Using Technology to Save Time
Finding and purchasing foreclosed property is much easier today than it was years ago due to the technology advancements and the internet. Various internet websites, such as www.TheOfficialForeclosureList.com can provide you with extensive lists of properties that are in some stage of foreclosure. Other websites are available to provide you with comparable sales in the area, an estimate of the property, liens against the property, and then if you are still interested, you can use Google Earth to get a street view – all from your office or the comfort of your home. Using various sources of technology, one can explore and evaluate multiple properties at one time; thus, being able to plan a productive and efficient road trip.
The county website, if you know the street address or parcel number, will provide you with a history of the property as well as any mortgage information which may help you to get a head start on the purchase of the property. The parcel information will also provide a footprint of the property, although it may not show any recent additions. It will also provide the construction materials, age, number of rooms, and tax information. You will be able to see a list of the transactions on the property, including the purchase prices, giving you an idea if this is a property that has been flipped numerous times, and if the prices were climbing or falling with each sell. With some practice, you will be able to discern what a fair offer to the mortgage company might be. While not completely accurate, the county website can provide extensive information about the property to help in your decision.
You want to pay particular attention to the tax information because tax liens are first position liens, meaning that they govern over all other liens. In some states, it is possible for a person to acquire ownership of a property either by holding the tax certificate for three years, such as in Alabama, or by purchasing a tax deed at an auction, such as in Florida. Tax liens, when redeemed, can pay as much as 24 percent interest to the investor, depending on which state you are in, and are very attractive investments for people of any financial stature. So you definitely want to know the property tax situation and get control of it before you begin investing too much money and time in the foreclosed property investments that you are considering. There is nothing any more important than doing your due diligence ahead of time and thoroughly.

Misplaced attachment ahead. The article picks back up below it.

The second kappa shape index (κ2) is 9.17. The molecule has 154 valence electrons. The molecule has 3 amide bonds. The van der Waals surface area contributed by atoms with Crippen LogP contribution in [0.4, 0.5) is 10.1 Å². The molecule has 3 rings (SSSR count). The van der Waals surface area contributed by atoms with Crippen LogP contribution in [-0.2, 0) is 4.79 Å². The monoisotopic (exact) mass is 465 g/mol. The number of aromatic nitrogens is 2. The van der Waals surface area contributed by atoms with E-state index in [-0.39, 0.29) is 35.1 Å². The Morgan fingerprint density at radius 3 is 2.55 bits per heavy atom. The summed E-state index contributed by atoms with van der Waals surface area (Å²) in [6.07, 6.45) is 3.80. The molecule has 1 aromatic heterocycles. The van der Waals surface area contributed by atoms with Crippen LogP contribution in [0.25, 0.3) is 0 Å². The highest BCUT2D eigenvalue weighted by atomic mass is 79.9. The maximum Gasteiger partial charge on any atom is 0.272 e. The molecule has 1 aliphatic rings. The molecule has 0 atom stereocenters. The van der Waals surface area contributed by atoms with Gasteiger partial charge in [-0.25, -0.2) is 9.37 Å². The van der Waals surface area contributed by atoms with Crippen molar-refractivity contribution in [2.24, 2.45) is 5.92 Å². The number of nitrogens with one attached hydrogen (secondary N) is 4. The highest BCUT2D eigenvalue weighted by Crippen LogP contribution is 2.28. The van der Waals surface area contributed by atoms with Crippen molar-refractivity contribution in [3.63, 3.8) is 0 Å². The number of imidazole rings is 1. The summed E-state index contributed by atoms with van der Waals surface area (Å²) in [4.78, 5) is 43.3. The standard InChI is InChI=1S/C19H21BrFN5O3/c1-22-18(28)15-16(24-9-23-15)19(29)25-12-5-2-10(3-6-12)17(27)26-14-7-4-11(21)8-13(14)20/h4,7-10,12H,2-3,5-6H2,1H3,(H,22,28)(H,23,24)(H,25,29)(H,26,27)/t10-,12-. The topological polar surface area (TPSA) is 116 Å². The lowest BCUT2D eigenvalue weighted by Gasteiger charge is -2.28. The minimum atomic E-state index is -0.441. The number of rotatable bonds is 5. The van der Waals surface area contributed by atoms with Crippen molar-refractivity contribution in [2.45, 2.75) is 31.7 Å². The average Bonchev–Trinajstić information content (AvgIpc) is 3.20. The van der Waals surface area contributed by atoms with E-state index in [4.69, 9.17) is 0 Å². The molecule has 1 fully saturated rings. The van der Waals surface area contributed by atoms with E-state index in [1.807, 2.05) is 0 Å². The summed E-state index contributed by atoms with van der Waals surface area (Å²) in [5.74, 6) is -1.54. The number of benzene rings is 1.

For properties in which you are interested that are located out of town or out of state, and have passed all of the tests which you have conducted on it, you can use Google Earth to get a street view of the neighborhood and property. Granted, Google Earth rarely reflects the most current information in many neighborhoods, it will still give you an idea of what to expect, and an opportunity to check comparable prices on that street using other web tools.
If you are still interested in the property after all this research, now is the time to plan your trip to view the house in person. First, do a drive through the neighborhood and really look closely at the the conditions of the other houses. Are many vacant, for sale, unkempt? Next, return to the house and take a walk around it, investigating everything that you can from where you stand. Peer through the windows; look for soft spots in the trim and siding, graffiti, etc. If still interested, now is the time to call the local realtor who is assigned to this property so that you can take a closer look inside. If this is a foreclosed property that is being auctioned, online or in public, and you are not able to get a tour of the inside, you should still feel pretty confident in the due diligence you have performed and know if it is a property that you wish to pursue.
As with any auction, be sure you know the comparable prices of recently sold homes in the neighborhood, have a realistic budget for the rehab of the house, including staging for resale. Using this information, you can back into your maximum bid amount. Auctions can be competitive, raising your adrenaline, so be careful, use discipline, and stick to your budget. The object is to maximize your profit and to do so you must minimize your expenses. Remember, if you do not get this property, there will always be another one.